Measurement of stromal density
Four μm thick haematoxylin and eosin-stained tissue sections were prepared according to standard protocols. Each slide was scanned at 20× magnification with an automated scanning system (Aperio XT, Aperio Technologies, Vista, CA, USA). Using a digital slide viewer (ImageScope version 8.0, Aperio Technologies), the whole area was selected for analysis. A grid with a systematic random sample of 300 points was then superimposed on the selected area using virtual graticule software (Treanor et al. 2008). The number of measurement points was consistent with that found accurate by previous studies (West et al. 2010). The histopathological category under each point was recorded and the number of points attributable to each category was counted. Categories used were tumour, stroma and non-informative (unclassifiable). Points falling on areas of lumen, necrosis, blood vessels, inflammation or blank areas fell into the latter category. TSR was expressed as a percentage of all the informative points per section.
Statistical analysis was performed using GraphPad Prism version 6, R version 2.15 and the Survival package for R. The optimal cut-off value for TSR was calculated as follows: for each tumour proportion-value occurring in the data set, a log-rank test was performed based on a comparison of the group of patients with a TSR ≤ that value, and the patients with P above that. Primary endpoints were disease-free survival (RFS) and overall survival. Univariate survival analyses were performed using Kaplan-Meier curves. Differences between the groups were assessed using the log-rank test. P-values of < 0.05 were considered to be statistically significant. Multivariate analysis was performed using Cox’s Proportional Hazards model.
A total of 45 patients with available tumour slides/blocks were identified. The mean age at diagnosis was 55 years (+/− 12.8 years, range 32–84 years).
Clinicopathological details of cohort
(total = 45)
Mean age (range)
In order to determine optimum cut-offs to distinguish high and low TSR, log-rank tests were performed to compare groups of patients with TSR below or equal to that value, with patients with TSR above that. The cut-off values that led to the smallest p-value were 0.31 for OS and 0.46 for DFS.
Median OS and DFS between TSR groups
Multivariate analysis demonstrated that pathological response (minimal or no response versus partial/complete response) correlated with survival (p = 0.008) but TSR was not an independent prognostic factor for survival.
The role of stromal microenvironment in dictating tumour behaviour has recently been emphasised. The initiation, growth and progression of cancer is dependent on the tumour microenvironment of which tumour stroma is an integral part. Recently attention has focused on the potential prognostic value of TSR in different types of cancer. In general, low TSR appears to be associated with worse prognosis; in breast (de Kruijf et al. 2011); (Moorman et al. 2012); (Ahn et al. 2012); lung (Maeshima et al. 2002); prostate (Yanagisawa et al. 2007); stomach (Wu et al. 2013)and colon and rectum (West et al. 2010); (Mesker et al. 2007).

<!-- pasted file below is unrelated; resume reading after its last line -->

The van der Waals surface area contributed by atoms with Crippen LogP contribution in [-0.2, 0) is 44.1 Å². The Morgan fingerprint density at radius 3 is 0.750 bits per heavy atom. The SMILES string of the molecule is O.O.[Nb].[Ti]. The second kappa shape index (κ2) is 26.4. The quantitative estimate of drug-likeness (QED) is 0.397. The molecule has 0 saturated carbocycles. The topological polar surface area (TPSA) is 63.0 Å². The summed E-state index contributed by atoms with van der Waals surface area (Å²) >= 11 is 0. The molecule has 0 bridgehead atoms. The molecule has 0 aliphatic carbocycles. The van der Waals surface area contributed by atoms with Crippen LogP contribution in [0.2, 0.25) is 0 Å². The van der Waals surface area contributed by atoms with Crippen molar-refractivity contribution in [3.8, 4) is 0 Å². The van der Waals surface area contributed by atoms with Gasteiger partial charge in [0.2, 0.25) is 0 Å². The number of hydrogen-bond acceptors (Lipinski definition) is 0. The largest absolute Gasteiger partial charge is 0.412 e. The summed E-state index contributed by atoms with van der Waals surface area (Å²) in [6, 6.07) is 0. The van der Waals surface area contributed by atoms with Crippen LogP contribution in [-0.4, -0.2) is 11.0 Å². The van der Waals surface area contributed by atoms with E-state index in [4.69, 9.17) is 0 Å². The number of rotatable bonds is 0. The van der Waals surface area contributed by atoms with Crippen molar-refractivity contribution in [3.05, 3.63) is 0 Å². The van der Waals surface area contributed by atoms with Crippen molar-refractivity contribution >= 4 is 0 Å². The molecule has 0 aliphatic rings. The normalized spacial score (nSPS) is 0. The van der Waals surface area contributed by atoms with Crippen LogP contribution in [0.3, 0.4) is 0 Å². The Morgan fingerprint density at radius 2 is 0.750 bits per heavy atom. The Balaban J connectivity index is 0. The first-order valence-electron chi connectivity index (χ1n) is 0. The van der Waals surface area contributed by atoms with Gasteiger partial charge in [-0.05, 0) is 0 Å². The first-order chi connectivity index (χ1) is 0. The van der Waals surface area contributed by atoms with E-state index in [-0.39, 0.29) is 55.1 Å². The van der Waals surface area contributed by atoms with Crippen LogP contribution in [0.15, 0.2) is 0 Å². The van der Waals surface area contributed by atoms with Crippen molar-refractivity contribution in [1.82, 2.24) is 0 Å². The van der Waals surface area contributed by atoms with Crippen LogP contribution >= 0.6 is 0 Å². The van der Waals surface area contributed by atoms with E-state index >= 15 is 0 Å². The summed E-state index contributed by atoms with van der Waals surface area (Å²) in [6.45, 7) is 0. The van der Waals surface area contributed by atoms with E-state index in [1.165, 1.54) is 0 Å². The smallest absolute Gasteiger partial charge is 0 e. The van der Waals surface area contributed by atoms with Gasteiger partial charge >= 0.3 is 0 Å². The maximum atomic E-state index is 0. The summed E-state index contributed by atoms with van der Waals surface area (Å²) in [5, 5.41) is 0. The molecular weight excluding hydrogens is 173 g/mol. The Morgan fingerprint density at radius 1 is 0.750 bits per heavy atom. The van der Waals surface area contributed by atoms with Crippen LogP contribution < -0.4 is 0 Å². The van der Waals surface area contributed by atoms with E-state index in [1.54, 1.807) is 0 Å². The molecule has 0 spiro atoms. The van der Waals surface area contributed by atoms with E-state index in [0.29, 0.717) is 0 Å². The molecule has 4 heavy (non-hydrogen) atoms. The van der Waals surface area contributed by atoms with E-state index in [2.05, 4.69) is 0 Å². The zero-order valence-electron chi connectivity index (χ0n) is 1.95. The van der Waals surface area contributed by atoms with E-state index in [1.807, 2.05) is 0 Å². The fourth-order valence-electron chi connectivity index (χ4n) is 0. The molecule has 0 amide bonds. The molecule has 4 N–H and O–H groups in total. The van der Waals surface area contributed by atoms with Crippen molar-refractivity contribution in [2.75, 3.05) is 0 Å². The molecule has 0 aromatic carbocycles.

Current literature describes conflicting results, especially in breast, and seemingly dependent on hormone status. Whereas a number of studies on triple-negative breast cancers have found TSR to predict poor survival (de Kruijf et al. 2011; Moorman et al. 2012; Dekker et al. 2013), this prognostic value is diminished in studies of unselected breast cancers (Ahn et al. 2012). A study of ER-positive breast cancers demonstrated that a high TSR was related to worse survival across both genders (Downey et al. 2014) suggesting that the importance of TSR in breast cancer may be dependent on key molecular determinants of tumour subtype.
This is the first study to analyse stromal density and its relation to prognosis in inflammatory breast cancer. Our findings provide no evidence of any prognostic significance of TSR in inflammatory breast cancer. This finding adds to the literature base.
There are a number of methodological issues in this study. While there was a difference in survival between high and low TSR (75 months versus 35 months) suggestive of better outcome in the high stromal group, this did not reach statistical significance. Although 45 cases represent a relatively large cohort in this rare disease, the number of cases is small and the study is likely to be underpowered. The results need to be interpreted in this context.
Our findings suggest that differences in stromal biology may exist between tumour subtypes and highlights the importance of tumour subtype when interpreting the prognostic value of TSR. Future studies may elucidate crucial stromal differences between tumour subtypes which could better predict survival.
The authors gratefully acknowledge the assistance of Darren Treanor with regards to the use of the RandomSpot software.